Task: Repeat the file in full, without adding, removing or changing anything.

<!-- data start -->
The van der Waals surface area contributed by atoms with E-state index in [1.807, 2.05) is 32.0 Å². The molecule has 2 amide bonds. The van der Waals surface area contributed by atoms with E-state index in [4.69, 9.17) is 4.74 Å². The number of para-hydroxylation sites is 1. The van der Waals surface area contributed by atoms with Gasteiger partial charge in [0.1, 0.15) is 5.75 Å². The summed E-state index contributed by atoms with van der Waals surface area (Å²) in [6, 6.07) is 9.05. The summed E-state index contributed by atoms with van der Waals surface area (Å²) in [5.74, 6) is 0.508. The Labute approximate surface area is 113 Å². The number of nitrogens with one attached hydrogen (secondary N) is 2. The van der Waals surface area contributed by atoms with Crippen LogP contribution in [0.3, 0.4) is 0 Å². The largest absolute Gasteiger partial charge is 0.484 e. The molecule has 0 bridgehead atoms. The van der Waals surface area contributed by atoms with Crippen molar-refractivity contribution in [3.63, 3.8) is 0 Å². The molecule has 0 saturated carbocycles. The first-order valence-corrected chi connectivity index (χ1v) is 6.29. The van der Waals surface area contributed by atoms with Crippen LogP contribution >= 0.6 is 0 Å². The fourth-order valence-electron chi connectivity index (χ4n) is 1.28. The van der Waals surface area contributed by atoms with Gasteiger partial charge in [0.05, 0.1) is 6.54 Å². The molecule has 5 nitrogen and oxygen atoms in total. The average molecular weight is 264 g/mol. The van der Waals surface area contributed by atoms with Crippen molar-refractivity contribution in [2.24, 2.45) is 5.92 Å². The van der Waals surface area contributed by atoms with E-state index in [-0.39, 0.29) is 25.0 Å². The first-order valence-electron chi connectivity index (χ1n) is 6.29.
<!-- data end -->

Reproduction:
The van der Waals surface area contributed by atoms with E-state index in [1.807, 2.05) is 32.0 Å². The molecule has 2 amide bonds. The van der Waals surface area contributed by atoms with E-state index in [4.69, 9.17) is 4.74 Å². The number of para-hydroxylation sites is 1. The van der Waals surface area contributed by atoms with Gasteiger partial charge in [0.1, 0.15) is 5.75 Å². The summed E-state index contributed by atoms with van der Waals surface area (Å²) in [6, 6.07) is 9.05. The summed E-state index contributed by atoms with van der Waals surface area (Å²) in [5.74, 6) is 0.508. The Labute approximate surface area is 113 Å². The number of nitrogens with one attached hydrogen (secondary N) is 2. The van der Waals surface area contributed by atoms with Crippen LogP contribution in [0.3, 0.4) is 0 Å². The largest absolute Gasteiger partial charge is 0.484 e. The molecule has 0 bridgehead atoms. The van der Waals surface area contributed by atoms with Crippen molar-refractivity contribution in [3.63, 3.8) is 0 Å². The molecule has 0 saturated carbocycles. The first-order valence-corrected chi connectivity index (χ1v) is 6.29. The van der Waals surface area contributed by atoms with Crippen LogP contribution >= 0.6 is 0 Å². The fourth-order valence-electron chi connectivity index (χ4n) is 1.28. The van der Waals surface area contributed by atoms with Gasteiger partial charge in [0.05, 0.1) is 6.54 Å². The molecule has 5 nitrogen and oxygen atoms in total. The average molecular weight is 264 g/mol. The van der Waals surface area contributed by atoms with Crippen molar-refractivity contribution in [2.24, 2.45) is 5.92 Å². The van der Waals surface area contributed by atoms with E-state index in [-0.39, 0.29) is 25.0 Å². The first-order valence-electron chi connectivity index (χ1n) is 6.29.